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  • Billy Evans
    Lorna and Group: I pause before submitting my idea to such a learned group, but...In the case of the AP, where is the man? It s been my theory that Jesus
    Message 1 of 13 , Oct 31, 2000
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      Lorna and Group:

      I pause before submitting my idea to such a learned group, but...In the case
      of the AP, where is the man? It's been my theory that Jesus sensed
      something rotten when the woman was brought to "trial" but the amn was not.
      After all, the OT commands that BOTH the man and woman be killed for such a
      crime. Jesus "changed' the law because the people were involved in a
      coverup. Jesus might have been thinking, "if you expect me to punish this
      woman to the fullest extent of the law when you are as guilty as sin for
      covering for one of your buddies, I'll tell you what I will do....'whoever
      has no sin (they were all guilty at that time with the coverup and at least
      one male was guilty of adultry) let HIM cast the first stone'

      what do you think?

      Billy Evans HUC grad and dissertation sstudent at U of So Africa
      10251 Pendery Drive
      Cincinnati, OH 45242
      bevans@...
    • Billy Evans
      A few thoughts before coming to John 13. The Babylonian Talmud (Sanhedrin 43a) says that Jesus had five disciples. Aboth 2:8 refers to Johanan ben Zakkai
      Message 2 of 13 , Dec 25, 2000
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        A few thoughts before coming to John 13. The Babylonian Talmud (Sanhedrin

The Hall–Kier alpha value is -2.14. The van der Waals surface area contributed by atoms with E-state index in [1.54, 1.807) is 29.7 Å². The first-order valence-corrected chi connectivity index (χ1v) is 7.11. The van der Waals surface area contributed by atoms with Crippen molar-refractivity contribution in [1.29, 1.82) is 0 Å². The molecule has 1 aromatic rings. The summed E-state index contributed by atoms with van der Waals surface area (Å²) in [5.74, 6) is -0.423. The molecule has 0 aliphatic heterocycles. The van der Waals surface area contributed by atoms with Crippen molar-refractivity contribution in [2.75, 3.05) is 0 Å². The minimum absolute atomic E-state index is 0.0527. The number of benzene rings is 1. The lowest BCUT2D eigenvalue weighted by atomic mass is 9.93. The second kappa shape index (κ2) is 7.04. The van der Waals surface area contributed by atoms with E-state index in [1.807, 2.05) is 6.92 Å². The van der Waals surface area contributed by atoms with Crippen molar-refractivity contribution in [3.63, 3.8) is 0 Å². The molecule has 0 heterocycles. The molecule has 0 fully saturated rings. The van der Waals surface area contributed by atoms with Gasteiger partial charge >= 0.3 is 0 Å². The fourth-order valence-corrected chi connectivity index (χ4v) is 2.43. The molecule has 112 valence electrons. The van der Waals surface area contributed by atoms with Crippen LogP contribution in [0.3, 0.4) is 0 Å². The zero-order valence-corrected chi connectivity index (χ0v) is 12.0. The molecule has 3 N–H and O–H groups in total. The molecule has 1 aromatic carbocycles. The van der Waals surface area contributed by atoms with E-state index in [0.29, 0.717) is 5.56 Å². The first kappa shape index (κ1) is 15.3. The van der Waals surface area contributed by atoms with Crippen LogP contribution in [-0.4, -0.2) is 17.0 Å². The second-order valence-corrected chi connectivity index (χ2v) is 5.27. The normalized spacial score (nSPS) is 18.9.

43a) says that Jesus had five disciples. Aboth 2:8 refers to Johanan ben
        Zakkai having five disciples. John 1 gives the impression that Jesus had
        five disciples: Andrew, the BD, Simon Peter, Philip, and Nathanael. If an
        editor added John 21, it seems he thought there were five disciples (21:2).
        My point? Judas comes on the scene in John 6:70-71 as the betrayer and is
        disciple number six (I think the GosJo is more Semitic than Hellenistic).
        Thus, Judas' sixth position matches the Jewish symbolism for imperfection.
        The sixth commandment is the prohibition against murder (Judas' end result
        to his act of betrayal. So, it might be the plan of the evangelist to
        introduce Thomas as the seventh disciple if he is the BD and "perfect" or
        role model for the disciples. What does this group think? I believe much
        of this info comes from Charlesworth's The Beloved Disciple.
        --William J Evans Jr
        grad of Hebrew Union College--Cincinnati
        Dissertation with UNISA
        10251 Pendery Drive
        Cincinnati, Ohio 45242
        bevans@...
      • Billy Evans
        13:23 No woman is called a MATHATAS even though it is used 78 times in the FG. In chapters 1-20 only three persons are called MATHATAS: Judas Iscariot
        Message 3 of 13 , Dec 26, 2000
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          13:23
          No woman is called a MATHATAS even though it is used 78 times in the FG. In
          chapters 1-20 only three persons are called MATHATAS: Judas Iscariot
          (12:4), the BD (beginning in 13:23), and Joseph of Arimathea (19:38).
          Amazing since Jesus has many MATHATAS (4:1).

          Thomas frames the narratives of chapter 11 and 20, and these two pericopes
          feature the BD as noted by S Talmon. The evangelist links the BD
          thematically with the Paraclete and stresses that he will abide (MENEIN).
          While the author shapes Jesus' question to him and the other members of the
          12 (6:67), the BD does not go away but remains--a major thecnical term for
          the Johannine community as we all know.

          Thomas leads the rest in exhorting them to follow Jesus even if it means
          death (11:16). "He who is called Twin" frames the presentation of Thomas
          and the BD (Repetition with syntagmatic value to shape the reader's